Honor Flights is a non-profit organization and has no paid employees, relying on donations to fulfill their mission. If you would like to make a donation, click here. If you would like to volunteer with the organization, click here. If you would like to refer a veteran who deserves an honor flight, click here.

Also key to the program are the guardians who accompany elderly vets on these trips. Many of the veterans are in wheelchairs or need assistance walking safely. Priority is given to guardians who are family members of participants, those with medical training, and active duty military. The cost is $400, and includes mandatory training. If you would like to be a guardian for an upcoming flight, click here.

Every Honor Flight begins early in the morning, ending when the veterans touch down at  Palm Beach International Airport. The tradition is for them to be given a heroes' welcome. Anyone who wants to participate in the October 13 welcome should be at Concourse A-B on Level 2 with enough time to greet the arrivals. The plane is scheduled to arrive at around 7:20 p.m. Banners, signs, cheers and smiles are welcome!

You can see photos of prior honor flights here, here and here. 

Burt Reynolds Kept His Estate Planning Private With a Trust

Actor Burt Reynolds was raised in Riviera Beach, Florida, the son of a police chief. After an injury sidelined him from playing football at Florida State, he pursued acting. His career took off in the 1970s and he went on to star in over 200 movies, winning an Oscar for "Boogie Nights."

When Cosmopolitan editor Helen Gurley Brown asked the charismatic hunk to pose nude for the magazine's centerfold, he agreed immediately. For that iconic 1972 photo, he put it all out there - well, almost - lounging on a bearskin rug.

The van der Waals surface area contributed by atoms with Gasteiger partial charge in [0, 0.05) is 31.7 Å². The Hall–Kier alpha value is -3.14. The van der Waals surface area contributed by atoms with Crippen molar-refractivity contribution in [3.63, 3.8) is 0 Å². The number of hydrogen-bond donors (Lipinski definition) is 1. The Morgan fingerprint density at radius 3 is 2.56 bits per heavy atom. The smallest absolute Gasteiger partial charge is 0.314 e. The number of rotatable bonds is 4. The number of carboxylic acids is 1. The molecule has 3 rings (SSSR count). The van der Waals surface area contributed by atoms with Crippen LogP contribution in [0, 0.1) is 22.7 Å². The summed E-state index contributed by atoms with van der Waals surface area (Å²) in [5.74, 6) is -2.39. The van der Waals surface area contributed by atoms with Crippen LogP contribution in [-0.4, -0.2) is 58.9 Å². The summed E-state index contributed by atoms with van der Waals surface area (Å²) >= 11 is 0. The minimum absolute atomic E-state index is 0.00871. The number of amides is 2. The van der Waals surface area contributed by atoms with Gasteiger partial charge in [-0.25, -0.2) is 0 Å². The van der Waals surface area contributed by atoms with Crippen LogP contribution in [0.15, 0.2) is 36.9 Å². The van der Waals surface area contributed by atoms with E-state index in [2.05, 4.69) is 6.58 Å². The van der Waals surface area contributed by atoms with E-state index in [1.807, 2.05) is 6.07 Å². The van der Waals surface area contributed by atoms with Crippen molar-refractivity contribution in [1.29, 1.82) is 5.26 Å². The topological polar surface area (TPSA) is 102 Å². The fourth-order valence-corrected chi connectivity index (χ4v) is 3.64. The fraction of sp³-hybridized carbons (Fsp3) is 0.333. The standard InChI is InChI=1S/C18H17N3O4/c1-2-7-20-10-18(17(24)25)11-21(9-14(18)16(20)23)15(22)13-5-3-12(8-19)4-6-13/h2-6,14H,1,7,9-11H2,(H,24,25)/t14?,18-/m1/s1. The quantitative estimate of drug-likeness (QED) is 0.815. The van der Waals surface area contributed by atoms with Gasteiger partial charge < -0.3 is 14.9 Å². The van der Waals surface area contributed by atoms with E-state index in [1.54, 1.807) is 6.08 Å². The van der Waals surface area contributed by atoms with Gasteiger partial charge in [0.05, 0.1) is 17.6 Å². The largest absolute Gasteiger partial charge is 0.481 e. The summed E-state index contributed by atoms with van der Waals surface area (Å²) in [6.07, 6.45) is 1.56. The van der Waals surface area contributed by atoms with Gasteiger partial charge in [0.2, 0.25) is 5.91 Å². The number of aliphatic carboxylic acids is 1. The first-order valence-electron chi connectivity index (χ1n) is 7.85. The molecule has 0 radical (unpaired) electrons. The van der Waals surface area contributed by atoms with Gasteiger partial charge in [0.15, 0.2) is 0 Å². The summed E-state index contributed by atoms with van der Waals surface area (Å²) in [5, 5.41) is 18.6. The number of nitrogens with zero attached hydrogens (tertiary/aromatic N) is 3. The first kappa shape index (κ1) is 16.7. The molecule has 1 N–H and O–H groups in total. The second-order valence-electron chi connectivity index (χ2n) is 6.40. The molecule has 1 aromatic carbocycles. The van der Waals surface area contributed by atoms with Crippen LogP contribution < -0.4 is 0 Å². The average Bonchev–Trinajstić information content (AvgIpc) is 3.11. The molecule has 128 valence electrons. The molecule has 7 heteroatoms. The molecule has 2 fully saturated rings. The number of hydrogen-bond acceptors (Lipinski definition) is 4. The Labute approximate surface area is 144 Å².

But privacy was important to the actor, at least as far as his estate plan goes. His died on September 6 following cardiac arrest at his Jupiter home. His will, signed in 2011, was filed in Florida probate court. It indicates all the actor's assets are in a trust for the benefit of his son Quinton, age 30. Unlike a will, a trust is a private document, which is among the many reasons for its popularity as an estate planning tool. The will states: "I intentionally omit him from this, my Last Will and Testament, as I have provided for him during my lifetime in my Declaration of Trust." 

The 82-year-old actor's net worth is rumored to be around $5 million, which doesn't sound like a great deal for someone whose celebrity spanned so many decades. Reynolds had a very public history of money woes. His investment in a restaurant chain put him millions of dollars in debt. At one point he bought a private helicopter and jet and had two pilots on standby at all times. He declared bankruptcy at least once. In a 2015 Vanity Fair interview, he said:  I've done well in terms of owning property and things like that. But I haven't been somebody who's been smart about his money."